Those wearing black?  Young bucks who think they know everything, but actually know very little.  Sheep who follow the herd instead of sticking to their beliefs.  They don’t know, don’t appreciate, or don’t care about maintaining Nebraska’s traditions.  They are part time fans who spend the game staring at their phone.  They bought the black replica jersey because it’s cool, and think Nebraska should wear black more often.  To hear the red wearers – why should they listen to the students, who are so passionate about the team that they struggle to fill up their section for several games in the last few years?

Here’s my prediction:  at 11 am on Saturday, the southeast corner of the stadium (i.e. the student sections) will be almost completely black.  There will be pockets of black t-shirts and jerseys throughout the stadium, but there will be higher concentrations in the newer seating area (the high altitude levels of east and the top rows of north).

As for the rest of the stadium, the majority will be in red.  The strongest concentration will be in the west as well as the lower rows of north and east.

*   *   *

What will I be wearing when I take my seat on Saturday?

I don’t know yet.  I’m torn, and have gone back and forth all week.

On one hand, I always try to do my part to create the Sea of Red.  I own Husker gear in black, grey, and white, but only the red stuff makes its way into the Stadium on Saturdays.  Admittedly, I’m not wild about the black alternative uniforms, but me wearing red would be more about respecting the tradition than any sort of personal protest.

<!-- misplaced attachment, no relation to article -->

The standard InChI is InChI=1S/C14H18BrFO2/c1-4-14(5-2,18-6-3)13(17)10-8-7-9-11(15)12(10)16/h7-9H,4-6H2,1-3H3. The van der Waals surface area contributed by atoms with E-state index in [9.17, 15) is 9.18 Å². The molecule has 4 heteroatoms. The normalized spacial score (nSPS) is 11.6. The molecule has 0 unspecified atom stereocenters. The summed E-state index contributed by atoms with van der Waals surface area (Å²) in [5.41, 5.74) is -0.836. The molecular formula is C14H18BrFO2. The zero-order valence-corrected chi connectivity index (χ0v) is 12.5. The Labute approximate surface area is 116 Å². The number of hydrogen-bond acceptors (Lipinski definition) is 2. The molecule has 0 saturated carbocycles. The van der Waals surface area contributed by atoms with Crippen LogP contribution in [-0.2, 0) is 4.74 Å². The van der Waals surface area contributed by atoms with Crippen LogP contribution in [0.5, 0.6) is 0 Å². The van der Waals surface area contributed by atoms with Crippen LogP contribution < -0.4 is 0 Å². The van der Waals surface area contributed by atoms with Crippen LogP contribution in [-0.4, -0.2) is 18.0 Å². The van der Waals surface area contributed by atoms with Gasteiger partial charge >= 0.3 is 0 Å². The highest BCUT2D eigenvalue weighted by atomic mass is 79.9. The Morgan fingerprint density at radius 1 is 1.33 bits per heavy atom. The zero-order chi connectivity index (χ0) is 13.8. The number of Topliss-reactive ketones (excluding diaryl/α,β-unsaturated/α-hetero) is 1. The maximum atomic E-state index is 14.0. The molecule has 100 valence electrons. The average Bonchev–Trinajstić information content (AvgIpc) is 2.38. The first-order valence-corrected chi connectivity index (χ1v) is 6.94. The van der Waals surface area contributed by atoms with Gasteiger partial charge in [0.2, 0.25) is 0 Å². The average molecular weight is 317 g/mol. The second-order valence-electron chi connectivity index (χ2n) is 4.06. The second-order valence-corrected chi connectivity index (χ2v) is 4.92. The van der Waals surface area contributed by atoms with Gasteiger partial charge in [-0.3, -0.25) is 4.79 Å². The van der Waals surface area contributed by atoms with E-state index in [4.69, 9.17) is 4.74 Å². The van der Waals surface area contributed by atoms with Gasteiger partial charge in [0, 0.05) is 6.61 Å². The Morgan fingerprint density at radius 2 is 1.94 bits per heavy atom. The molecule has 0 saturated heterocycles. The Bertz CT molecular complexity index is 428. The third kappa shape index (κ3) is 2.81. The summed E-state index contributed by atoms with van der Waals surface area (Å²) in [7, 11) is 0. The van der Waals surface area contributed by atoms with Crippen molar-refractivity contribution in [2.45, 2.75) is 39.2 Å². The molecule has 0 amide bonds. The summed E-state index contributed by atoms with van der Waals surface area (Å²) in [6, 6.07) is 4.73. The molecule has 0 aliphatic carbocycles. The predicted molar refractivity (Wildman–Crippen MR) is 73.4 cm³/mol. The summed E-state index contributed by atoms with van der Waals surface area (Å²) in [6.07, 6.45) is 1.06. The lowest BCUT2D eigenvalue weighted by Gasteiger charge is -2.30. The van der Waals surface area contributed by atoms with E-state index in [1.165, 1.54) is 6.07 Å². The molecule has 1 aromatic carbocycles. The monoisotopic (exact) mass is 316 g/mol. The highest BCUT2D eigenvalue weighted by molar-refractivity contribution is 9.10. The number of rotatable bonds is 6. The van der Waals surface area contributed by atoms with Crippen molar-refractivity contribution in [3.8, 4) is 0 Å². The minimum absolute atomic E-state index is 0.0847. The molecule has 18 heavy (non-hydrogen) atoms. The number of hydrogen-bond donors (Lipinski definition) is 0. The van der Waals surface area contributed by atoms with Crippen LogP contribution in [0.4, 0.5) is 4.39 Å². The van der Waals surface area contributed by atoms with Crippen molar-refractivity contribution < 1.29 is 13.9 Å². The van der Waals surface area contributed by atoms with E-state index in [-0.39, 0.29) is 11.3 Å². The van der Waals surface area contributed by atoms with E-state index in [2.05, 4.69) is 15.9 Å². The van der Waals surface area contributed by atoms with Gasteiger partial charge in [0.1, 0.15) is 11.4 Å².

I might be more apt to wear black if the University had authorized it, promoted it, or even acknowledged it.  Without the athletic department’s backing, the whole thing seems like some “wouldn’t it be cool…” idea that will ultimately fizzle out.  I’m not a big fan of gimmicks and stunts.  I think those sorts of things are beneath a program of Nebraska’s stature and reputation.

On the other hand, I can see where the blackout folks are coming from.  I get that turning Memorial Stadium black should be a way to get mentioned on ESPN or Fox Sports, which never hurts when recruiting high school kids.  And let’s face it:  in college sports, it always comes back to recruiting.

Plus, with it being an 11 am kickoff, the jolt from seeing the stadium in black could add a boost of energy to the crowd.  Due to a short window at the tailgate/bar, morning games tend to be much more subdued, so any little spark could help the crowd provide some home field advantage.

Even now, I still don’t know what color I’m going to wear.  I’m leaning towards black, but I very well may throw on my favorite red shirt.  At the end of the day, the color of shirt I wear doesn’t matter.  It won’t define who I am as a person or as a Nebraska fan.  Come kickoff, I will be supporting the team fully, cheering loudly, and trying to help the team win – and I would do the same thing in red, black, or pink with lime green polka dots.